Professor Farzad Safaei, from the University of Wollongong in Australia, envisioned a modular wind-power generator, stackable, and suitable for the space between buildings in a city. After years of work, PowerWINDows is patented and may come to market through a collaboration between the university and Birdon, a leading engineering service in the country.
Unlike the rotating blades of conventional wind turbines, the blades of PowerWINDows move translational with respect to wind, up and down. “The blades are like Venetian blinds, and the oscillations are similar to a garage door rolling up and down,” Safaei says. The design creates a less turbulent wake and reduces structural stress on neighboring units.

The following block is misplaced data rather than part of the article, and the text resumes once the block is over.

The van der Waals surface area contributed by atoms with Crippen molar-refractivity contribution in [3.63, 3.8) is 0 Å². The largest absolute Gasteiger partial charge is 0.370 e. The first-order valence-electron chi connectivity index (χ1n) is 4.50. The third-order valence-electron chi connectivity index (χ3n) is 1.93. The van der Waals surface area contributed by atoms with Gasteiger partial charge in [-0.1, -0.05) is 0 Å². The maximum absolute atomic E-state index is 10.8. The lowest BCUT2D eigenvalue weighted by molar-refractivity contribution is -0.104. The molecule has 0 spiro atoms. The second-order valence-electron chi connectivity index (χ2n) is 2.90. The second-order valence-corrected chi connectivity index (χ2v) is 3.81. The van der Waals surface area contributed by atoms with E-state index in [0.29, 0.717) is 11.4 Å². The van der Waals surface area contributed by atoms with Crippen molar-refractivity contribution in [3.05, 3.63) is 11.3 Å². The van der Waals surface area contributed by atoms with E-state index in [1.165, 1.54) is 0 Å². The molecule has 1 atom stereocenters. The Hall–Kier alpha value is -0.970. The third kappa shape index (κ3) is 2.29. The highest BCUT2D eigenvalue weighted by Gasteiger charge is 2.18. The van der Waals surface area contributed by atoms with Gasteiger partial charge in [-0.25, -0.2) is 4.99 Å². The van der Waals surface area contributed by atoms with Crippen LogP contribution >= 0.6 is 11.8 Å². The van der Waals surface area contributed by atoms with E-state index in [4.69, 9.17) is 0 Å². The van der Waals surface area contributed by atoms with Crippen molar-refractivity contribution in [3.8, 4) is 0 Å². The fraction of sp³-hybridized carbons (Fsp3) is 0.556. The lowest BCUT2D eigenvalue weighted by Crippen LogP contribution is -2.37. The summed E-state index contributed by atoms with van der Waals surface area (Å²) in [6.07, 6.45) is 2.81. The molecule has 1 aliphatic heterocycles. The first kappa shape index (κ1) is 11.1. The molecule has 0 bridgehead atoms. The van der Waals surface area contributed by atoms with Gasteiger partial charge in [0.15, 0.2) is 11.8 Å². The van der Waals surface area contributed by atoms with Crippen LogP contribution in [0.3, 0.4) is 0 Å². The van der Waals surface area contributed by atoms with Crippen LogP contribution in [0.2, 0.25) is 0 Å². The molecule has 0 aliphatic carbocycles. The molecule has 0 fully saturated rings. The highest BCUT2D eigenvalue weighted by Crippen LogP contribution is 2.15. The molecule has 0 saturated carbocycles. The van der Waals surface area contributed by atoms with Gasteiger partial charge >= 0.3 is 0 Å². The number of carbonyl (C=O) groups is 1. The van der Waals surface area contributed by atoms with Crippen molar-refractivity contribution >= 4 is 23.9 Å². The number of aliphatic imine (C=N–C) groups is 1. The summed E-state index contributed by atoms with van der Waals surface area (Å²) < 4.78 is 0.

Safaei says his primary aim was to overcome the shortcomings of current wind-turbine technology, and, in particular, enable modular manufacturing, transportation, and installation. At the same time, he says the design would reduce noise, land usage, and improve integration with living environments. He hopes to mass-produce the modules, with simple interconnectivity so anyone can stack them and produce electricity.
The professor hasn’t amassed sufficient data to determine the exact efficiency of these modules, so development continues. But theoretically, Safaei says the modules could reach the efficiency of horizontal-axis wind turbines. And if not, he says, “With respect to cost – that is, dollars spent on capital outlay and O+M per unit of electricity produced – PowerWINDows is much better.” WPE
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